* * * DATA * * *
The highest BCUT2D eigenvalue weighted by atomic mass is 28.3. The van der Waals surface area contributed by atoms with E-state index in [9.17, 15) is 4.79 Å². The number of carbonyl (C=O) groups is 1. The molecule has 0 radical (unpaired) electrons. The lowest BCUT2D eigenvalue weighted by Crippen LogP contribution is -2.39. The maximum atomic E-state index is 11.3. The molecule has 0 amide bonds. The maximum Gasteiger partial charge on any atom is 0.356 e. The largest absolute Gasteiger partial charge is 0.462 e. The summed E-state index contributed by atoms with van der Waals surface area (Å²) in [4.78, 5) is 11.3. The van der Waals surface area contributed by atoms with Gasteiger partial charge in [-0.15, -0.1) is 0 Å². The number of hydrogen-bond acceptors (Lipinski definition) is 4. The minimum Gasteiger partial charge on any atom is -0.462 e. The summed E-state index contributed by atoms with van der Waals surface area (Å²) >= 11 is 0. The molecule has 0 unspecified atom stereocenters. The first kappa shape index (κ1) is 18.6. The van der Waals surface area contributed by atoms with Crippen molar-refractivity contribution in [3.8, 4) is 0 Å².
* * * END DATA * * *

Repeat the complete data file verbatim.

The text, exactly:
The highest BCUT2D eigenvalue weighted by atomic mass is 28.3. The van der Waals surface area contributed by atoms with E-state index in [9.17, 15) is 4.79 Å². The number of carbonyl (C=O) groups is 1. The molecule has 0 radical (unpaired) electrons. The lowest BCUT2D eigenvalue weighted by Crippen LogP contribution is -2.39. The maximum atomic E-state index is 11.3. The molecule has 0 amide bonds. The maximum Gasteiger partial charge on any atom is 0.356 e. The largest absolute Gasteiger partial charge is 0.462 e. The summed E-state index contributed by atoms with van der Waals surface area (Å²) in [4.78, 5) is 11.3. The van der Waals surface area contributed by atoms with Gasteiger partial charge in [-0.15, -0.1) is 0 Å². The number of hydrogen-bond acceptors (Lipinski definition) is 4. The minimum Gasteiger partial charge on any atom is -0.462 e. The summed E-state index contributed by atoms with van der Waals surface area (Å²) >= 11 is 0. The molecule has 0 unspecified atom stereocenters. The first kappa shape index (κ1) is 18.6. The van der Waals surface area contributed by atoms with Crippen molar-refractivity contribution in [3.8, 4) is 0 Å².